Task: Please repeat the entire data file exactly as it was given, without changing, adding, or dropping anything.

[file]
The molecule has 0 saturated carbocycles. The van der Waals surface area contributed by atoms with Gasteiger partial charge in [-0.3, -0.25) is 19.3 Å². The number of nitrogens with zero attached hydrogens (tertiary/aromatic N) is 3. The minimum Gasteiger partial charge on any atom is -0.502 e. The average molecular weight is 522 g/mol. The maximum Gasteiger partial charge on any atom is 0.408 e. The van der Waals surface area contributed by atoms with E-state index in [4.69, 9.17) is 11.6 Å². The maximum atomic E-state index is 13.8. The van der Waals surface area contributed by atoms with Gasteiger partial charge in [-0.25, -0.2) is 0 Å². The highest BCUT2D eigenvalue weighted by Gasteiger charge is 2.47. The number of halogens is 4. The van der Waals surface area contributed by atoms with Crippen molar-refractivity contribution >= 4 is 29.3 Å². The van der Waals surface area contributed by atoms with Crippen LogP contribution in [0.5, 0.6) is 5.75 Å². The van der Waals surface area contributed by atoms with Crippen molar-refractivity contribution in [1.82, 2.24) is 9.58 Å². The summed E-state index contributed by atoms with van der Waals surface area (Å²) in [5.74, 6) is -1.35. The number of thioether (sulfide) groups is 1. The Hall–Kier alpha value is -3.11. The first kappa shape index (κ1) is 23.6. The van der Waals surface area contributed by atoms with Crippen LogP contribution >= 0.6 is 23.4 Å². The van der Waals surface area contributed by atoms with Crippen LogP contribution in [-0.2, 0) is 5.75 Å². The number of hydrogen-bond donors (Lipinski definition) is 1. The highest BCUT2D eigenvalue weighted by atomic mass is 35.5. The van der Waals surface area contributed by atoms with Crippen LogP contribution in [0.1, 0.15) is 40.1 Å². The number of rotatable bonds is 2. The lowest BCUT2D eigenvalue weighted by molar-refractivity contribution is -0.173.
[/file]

The molecule has 0 saturated carbocycles. The van der Waals surface area contributed by atoms with Gasteiger partial charge in [-0.3, -0.25) is 19.3 Å². The number of nitrogens with zero attached hydrogens (tertiary/aromatic N) is 3. The minimum Gasteiger partial charge on any atom is -0.502 e. The average molecular weight is 522 g/mol. The maximum Gasteiger partial charge on any atom is 0.408 e. The van der Waals surface area contributed by atoms with E-state index in [4.69, 9.17) is 11.6 Å². The maximum atomic E-state index is 13.8. The van der Waals surface area contributed by atoms with Gasteiger partial charge in [-0.25, -0.2) is 0 Å². The highest BCUT2D eigenvalue weighted by Gasteiger charge is 2.47. The number of halogens is 4. The van der Waals surface area contributed by atoms with Crippen molar-refractivity contribution >= 4 is 29.3 Å². The van der Waals surface area contributed by atoms with Crippen LogP contribution in [0.5, 0.6) is 5.75 Å². The van der Waals surface area contributed by atoms with Crippen molar-refractivity contribution in [1.82, 2.24) is 9.58 Å². The summed E-state index contributed by atoms with van der Waals surface area (Å²) in [5.74, 6) is -1.35. The number of thioether (sulfide) groups is 1. The Hall–Kier alpha value is -3.11. The first kappa shape index (κ1) is 23.6. The van der Waals surface area contributed by atoms with Crippen LogP contribution >= 0.6 is 23.4 Å². The van der Waals surface area contributed by atoms with Crippen LogP contribution in [-0.2, 0) is 5.75 Å². The number of hydrogen-bond donors (Lipinski definition) is 1. The highest BCUT2D eigenvalue weighted by atomic mass is 35.5. The van der Waals surface area contributed by atoms with Crippen LogP contribution in [0.1, 0.15) is 40.1 Å². The number of rotatable bonds is 2. The lowest BCUT2D eigenvalue weighted by molar-refractivity contribution is -0.173.